Thus in the United States, several oil refining companies have found it necessary to buy more crude from Saudi Arabia and other Gulf Arab states to make up for the emerging deficit. "As refiners, we buy from wherever the supply is readily available and where we can get the best price," New York Times quoted Bill Day, a spokesman for Valero Energy, the largest domestic refiner in the US.
How long this trend of increasing Saudi exports to the US would continue?
Many oil experts say that the increasing dependency is probably going to last only a couple of years or until more Canadian and Gulf of Mexico production comes on line. "Until we have the ability to access more Canadian heavy oil through improved infrastructure, the vulnerability will remain," said David L. Goldwyn, former State Department coordinator for international energy affairs in the Obama administration. "The potential for an obstruction of the Strait of Hormuz therefore poses a physical threat to US supply as well as a potential price shock on a global level."
Obama administration officials said they were not overly worried for several reasons. In the event of a crisis, the United States could always dip into strategic petroleum reserves; domestic production continues to climb; and Gulf of Mexico refineries could be adjusted to use higher-quality, sweeter crude oil imported from other countries.
Many in the US though appear worried on the development - for strategic reasons. Raymond J. Learsy in a recent piece titled, "America’s Increased Reliance on Saudi Oil Manifests the Bankruptcy of Obama’s Energy Policies," is wary of the development - reflecting a mindset among some. "Ironically, much of our dependence on Saudi oil supply could be eliminated by the completion of the Keystone XL pipeline from Western Canada to the US Gulf. The President, seemingly responsive to strident environmentalist criticism to the sourcing of Athabasca tar sands oil, has withheld approval of the pipeline in spite of the fact that Canada is proceeding with the extraction project and will direct the output to other markets on the Pacific Rim if the US continues to demur. A clear example how this administration has it priorities upside down," he argued.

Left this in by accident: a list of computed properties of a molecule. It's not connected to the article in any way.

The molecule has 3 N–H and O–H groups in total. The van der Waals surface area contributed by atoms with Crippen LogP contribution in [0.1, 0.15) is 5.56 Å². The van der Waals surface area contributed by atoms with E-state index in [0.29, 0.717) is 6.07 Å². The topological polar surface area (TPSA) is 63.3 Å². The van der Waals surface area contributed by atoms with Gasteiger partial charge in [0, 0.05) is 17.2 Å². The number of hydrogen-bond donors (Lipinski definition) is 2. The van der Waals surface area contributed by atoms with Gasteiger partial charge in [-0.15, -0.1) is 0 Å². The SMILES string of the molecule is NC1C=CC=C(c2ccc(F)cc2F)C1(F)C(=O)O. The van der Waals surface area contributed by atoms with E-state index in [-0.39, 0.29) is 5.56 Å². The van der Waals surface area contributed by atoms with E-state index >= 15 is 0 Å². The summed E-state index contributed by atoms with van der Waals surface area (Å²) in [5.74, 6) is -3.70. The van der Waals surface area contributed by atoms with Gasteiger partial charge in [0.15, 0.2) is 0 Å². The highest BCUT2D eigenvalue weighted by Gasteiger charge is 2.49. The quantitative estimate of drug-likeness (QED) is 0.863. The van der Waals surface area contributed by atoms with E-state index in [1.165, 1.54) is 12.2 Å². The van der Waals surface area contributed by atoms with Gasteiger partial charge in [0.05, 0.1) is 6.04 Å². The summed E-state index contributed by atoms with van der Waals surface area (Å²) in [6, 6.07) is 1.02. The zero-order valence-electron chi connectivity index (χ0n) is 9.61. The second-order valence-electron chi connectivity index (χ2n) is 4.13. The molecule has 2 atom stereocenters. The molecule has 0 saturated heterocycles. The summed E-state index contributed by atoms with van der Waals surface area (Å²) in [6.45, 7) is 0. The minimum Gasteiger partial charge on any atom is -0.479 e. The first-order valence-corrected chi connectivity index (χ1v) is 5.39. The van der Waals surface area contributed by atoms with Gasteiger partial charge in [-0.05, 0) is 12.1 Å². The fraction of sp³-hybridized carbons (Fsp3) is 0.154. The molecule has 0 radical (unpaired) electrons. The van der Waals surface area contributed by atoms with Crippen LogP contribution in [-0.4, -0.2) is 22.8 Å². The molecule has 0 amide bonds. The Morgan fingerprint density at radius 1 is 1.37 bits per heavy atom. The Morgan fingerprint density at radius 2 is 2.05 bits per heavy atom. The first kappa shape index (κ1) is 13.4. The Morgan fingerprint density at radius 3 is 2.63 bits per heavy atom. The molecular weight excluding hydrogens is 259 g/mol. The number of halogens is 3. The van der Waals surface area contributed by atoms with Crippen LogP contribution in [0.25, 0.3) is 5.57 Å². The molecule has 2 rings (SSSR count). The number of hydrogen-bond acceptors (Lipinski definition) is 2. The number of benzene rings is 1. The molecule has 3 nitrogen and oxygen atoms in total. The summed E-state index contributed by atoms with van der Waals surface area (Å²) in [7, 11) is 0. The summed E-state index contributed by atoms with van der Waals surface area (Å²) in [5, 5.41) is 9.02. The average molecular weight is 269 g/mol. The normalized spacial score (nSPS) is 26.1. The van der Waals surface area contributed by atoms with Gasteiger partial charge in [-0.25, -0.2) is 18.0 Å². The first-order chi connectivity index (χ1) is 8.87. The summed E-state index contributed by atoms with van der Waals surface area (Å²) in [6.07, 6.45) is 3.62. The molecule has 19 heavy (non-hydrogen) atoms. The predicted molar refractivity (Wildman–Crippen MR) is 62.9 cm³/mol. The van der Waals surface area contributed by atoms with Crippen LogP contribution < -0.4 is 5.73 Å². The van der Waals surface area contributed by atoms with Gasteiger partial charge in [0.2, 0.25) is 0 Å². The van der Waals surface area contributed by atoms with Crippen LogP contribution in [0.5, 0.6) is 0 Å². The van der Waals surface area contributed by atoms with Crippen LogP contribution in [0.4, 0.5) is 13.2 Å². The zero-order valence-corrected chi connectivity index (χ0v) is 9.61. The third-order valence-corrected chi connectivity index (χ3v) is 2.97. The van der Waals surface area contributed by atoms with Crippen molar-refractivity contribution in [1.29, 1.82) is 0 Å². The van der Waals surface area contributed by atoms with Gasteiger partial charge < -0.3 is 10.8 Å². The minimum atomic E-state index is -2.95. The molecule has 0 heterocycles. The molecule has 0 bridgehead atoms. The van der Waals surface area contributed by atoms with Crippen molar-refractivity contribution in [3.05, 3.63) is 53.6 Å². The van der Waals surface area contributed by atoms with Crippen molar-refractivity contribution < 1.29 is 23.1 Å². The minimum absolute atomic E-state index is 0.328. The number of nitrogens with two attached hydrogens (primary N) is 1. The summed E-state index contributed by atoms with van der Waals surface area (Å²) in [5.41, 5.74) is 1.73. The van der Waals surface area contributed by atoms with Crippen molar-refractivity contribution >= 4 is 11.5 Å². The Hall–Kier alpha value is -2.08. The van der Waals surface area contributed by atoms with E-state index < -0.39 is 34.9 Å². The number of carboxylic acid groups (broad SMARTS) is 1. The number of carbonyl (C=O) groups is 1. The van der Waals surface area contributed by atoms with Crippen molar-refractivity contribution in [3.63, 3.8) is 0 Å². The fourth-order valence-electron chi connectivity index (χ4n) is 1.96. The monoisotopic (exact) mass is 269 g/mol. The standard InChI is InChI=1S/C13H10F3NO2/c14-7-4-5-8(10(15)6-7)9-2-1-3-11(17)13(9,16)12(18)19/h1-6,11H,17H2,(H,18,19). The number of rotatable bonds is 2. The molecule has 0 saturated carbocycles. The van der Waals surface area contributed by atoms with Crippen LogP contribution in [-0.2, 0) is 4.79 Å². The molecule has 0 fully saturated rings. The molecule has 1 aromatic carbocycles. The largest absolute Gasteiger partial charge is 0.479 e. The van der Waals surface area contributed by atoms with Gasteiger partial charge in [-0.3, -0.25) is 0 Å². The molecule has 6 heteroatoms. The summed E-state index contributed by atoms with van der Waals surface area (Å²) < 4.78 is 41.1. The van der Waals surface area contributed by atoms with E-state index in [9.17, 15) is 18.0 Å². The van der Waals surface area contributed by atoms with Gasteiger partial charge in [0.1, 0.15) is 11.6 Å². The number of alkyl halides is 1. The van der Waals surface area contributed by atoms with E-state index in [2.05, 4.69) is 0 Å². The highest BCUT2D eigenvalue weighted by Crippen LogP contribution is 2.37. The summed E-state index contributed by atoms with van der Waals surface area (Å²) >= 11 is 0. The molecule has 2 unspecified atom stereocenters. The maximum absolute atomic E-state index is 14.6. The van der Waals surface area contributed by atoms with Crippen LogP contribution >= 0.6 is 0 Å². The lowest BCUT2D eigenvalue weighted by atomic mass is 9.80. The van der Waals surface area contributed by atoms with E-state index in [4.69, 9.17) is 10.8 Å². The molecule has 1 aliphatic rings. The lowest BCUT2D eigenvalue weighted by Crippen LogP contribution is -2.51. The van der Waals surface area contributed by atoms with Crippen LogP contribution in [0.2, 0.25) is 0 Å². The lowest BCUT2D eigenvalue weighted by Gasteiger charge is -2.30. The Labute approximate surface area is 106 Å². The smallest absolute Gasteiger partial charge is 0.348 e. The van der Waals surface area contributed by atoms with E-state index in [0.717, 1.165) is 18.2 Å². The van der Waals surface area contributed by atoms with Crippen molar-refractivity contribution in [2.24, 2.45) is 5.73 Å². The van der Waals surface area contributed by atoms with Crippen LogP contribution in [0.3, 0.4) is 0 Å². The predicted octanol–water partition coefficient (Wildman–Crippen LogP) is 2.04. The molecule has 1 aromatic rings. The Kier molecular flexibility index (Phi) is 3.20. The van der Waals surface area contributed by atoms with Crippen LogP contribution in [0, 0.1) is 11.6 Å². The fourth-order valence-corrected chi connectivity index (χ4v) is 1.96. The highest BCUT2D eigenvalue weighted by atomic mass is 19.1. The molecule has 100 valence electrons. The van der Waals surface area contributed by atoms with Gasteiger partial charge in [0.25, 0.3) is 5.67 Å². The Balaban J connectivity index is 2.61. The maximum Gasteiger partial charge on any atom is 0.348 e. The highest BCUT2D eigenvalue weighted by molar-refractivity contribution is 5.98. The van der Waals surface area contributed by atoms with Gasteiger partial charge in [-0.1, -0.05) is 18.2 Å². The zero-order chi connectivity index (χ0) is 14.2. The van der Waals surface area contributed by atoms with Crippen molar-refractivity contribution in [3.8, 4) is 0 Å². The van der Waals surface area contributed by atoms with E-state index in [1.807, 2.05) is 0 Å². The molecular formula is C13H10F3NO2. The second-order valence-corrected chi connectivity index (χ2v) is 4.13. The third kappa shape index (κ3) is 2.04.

Criticizing the current Democratic Administration in the White House of not having a coherent policy to access the vast reservoirs of oil and gas offshore on federal lands and Alaska, he accuses White House of wasting hundreds of millions, if not billions, on failed alternative energy projects such as Solyndra and tax holidays for alternative energy sources such as windmills. "Alternative energy needs be a focus but not to the detriment of energy independence and rational energy pricing. Consider the enormous benefits that would have accrued to the economy and our national security, had even a portion of the funds and focus expended on alternative energy been allocated to developing environmentally safe fracking techniques giving us unfettered access to our vast holdings of shale gas and shale (tight) oil," he underlined.
He also blames the Obama Administration for having done "virtually nothing since inception to neither mitigate nor corral the wild trading of oil contracts on the exchanges." Quoting Rex Tillerson, Chairman and CEO of Exxon, he said speculation was adding $ 30 to $ 40 to the price of each barrel of oil.
A new, small, window has definitely entered Aramco’s armory. Yet, this window is there only for a limited period of time, one has to underline. Khalid Al-Falih, the current czar of Saudi crude, will have to continue looking East - for maintaining stability and continuity in Saudi crude exports.